Day One…and Sore!


Alex at Ocean Beach Park

I rode about seven miles to this official starting point of the Southern Tier route at Ocean Beach Park. Click on image to enlarge.

March 24, 2011. After posting the last blog (and struggling a bit with photos in my hotel room), getting breakfast around-the-corner from the Hotel La Pensione (a great place—and reasonably priced—in the Little Italy neighborhood of San Diego), and walking a lot farther than I expected to buy some sunscreen, I wheeled my laden bike (with at least 50 pounds of gear and water) to the elevator and down to the first floor. By the time I finished chatting with the proprietor and got on my bike, it was around 10:30 am.

My plan was to start my journey at the Pacific ocean—Ocean Beach Park, which is the western terminus of Adventure Cycling’s Southern Tier bicycle route across the country. I don’t have any expectations of biking all the way across the country, but I wanted to enjoy the first five or six miles of that route, which is on a bicycle trail. So I biked the roughly seven miles there from the hotel—testing out the loaded bike for the first time. Quite the different performance with a lot of weight on the front!

The above photo with me in it was taken by an obliging guy who was running his dog at Dog Beach (Adventure Cycling’s map instructions warn you about dogs here, but I didn’t have any trouble).

Loaded bike at Ocean Beach Park

About to "start" on the route up to Alpine, my day-one destination. Click on image to enlarge.

Maybe ten or twelve miles from that starting point, I ran into a mountain biker, Mark. We rode together and chatted. He used to race bicycles twenty years ago and 40 pounds lighter. After five serious run-ins with cars (two of which landed him in intensive care), he decided he was pushing his luck and gave up road racing. Today, retired from his career at the State Penitentiary, he contents himself with mountain biking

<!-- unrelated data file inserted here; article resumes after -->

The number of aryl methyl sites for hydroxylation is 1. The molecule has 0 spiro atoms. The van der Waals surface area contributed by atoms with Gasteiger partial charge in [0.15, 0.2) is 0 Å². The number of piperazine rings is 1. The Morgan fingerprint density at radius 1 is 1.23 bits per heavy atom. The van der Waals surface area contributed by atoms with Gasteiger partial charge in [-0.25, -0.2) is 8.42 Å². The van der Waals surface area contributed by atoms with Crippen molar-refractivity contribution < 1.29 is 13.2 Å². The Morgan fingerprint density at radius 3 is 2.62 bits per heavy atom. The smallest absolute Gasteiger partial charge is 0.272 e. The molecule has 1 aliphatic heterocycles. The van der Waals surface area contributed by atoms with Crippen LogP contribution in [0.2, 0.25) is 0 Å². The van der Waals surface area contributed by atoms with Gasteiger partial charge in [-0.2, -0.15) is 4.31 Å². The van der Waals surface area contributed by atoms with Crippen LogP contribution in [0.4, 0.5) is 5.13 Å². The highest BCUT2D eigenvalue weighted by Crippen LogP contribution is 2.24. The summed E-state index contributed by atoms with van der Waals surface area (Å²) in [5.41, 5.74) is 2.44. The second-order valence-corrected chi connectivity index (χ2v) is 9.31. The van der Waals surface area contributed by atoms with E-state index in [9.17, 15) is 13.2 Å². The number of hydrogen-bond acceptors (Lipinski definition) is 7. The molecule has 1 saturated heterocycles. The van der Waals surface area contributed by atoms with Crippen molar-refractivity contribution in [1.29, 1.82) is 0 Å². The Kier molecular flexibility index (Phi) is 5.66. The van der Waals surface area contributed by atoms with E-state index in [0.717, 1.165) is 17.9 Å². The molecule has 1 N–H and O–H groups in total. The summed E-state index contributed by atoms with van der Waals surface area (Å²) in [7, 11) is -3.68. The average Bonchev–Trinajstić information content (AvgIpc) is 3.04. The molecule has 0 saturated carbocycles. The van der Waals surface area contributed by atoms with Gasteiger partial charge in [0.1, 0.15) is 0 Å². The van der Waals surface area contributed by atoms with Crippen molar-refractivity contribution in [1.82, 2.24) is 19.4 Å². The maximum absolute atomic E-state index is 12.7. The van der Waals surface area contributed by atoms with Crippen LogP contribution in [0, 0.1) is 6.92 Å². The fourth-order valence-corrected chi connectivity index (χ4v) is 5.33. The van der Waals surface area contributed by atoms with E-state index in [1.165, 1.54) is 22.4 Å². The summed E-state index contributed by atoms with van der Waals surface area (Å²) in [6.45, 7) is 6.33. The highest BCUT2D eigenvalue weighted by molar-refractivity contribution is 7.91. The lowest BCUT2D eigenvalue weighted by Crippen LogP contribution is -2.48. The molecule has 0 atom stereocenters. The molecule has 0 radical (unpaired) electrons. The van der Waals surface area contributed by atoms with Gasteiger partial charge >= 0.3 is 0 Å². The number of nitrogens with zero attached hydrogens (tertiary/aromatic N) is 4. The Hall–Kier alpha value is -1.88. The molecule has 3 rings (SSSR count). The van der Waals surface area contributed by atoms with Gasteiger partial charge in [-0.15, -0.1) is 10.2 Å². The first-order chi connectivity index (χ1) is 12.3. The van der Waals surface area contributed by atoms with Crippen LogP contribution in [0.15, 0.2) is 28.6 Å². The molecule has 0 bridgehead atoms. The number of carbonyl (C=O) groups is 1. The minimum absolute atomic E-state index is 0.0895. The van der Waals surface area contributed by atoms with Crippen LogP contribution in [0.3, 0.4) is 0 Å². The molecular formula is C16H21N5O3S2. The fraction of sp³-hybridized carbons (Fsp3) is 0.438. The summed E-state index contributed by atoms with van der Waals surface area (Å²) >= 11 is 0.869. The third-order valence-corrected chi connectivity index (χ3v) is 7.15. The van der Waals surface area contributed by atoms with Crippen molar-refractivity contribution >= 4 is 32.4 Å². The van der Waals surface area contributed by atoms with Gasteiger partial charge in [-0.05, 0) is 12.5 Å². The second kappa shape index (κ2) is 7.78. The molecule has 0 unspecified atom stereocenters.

I was lucky to happen upon Mark, as he took me on a shortcut through Mission Trails Regional Park. I had planned on sticking to the marked route, which would apparently have taken my up (and down) about 800 feet—instead of going around. (I now see that the route description on the map takes you through the park; I’m beginning to understand these maps!)

We parted ways and I continued to my day’s end destination of Alpine, California, Where I’m comfortably sitting in my hotel bed. Legs outstretched as I wait for the Ibuprofen to kick in. The climb up to Alpine was 2,000 feet—a steady, but (thankfully) fairly gradual climb. Tomorrow, I will climb another 2,000-plus feet to a high-point for this section, just east of Pine Valley. After a few 500- to 1,000-foot dips and climbs, I’ll start a long steady descent to sea level—actually a little below sea level.

As I’ve gotten farther and farther from San Diego (I’ve come about 45 miles), the traffic has thinned out, but this is still, clearly, a car-centric area. How nice it would be to be on fewer highways and more bike trails. The number of “rails to trails” projects keeps growing which, on the one hand, is great, but I’d also like to see some of them be rails to rails projects—ushering in a new generation of rail travel. I guess turning them into trails at least keeps the land from being developed—so maybe they could become railroad routes again someday. Meanwhile, I’d like to bike some of the longer of those trails.

Well, it’s past 9:30 pm and time for this guy to turn in.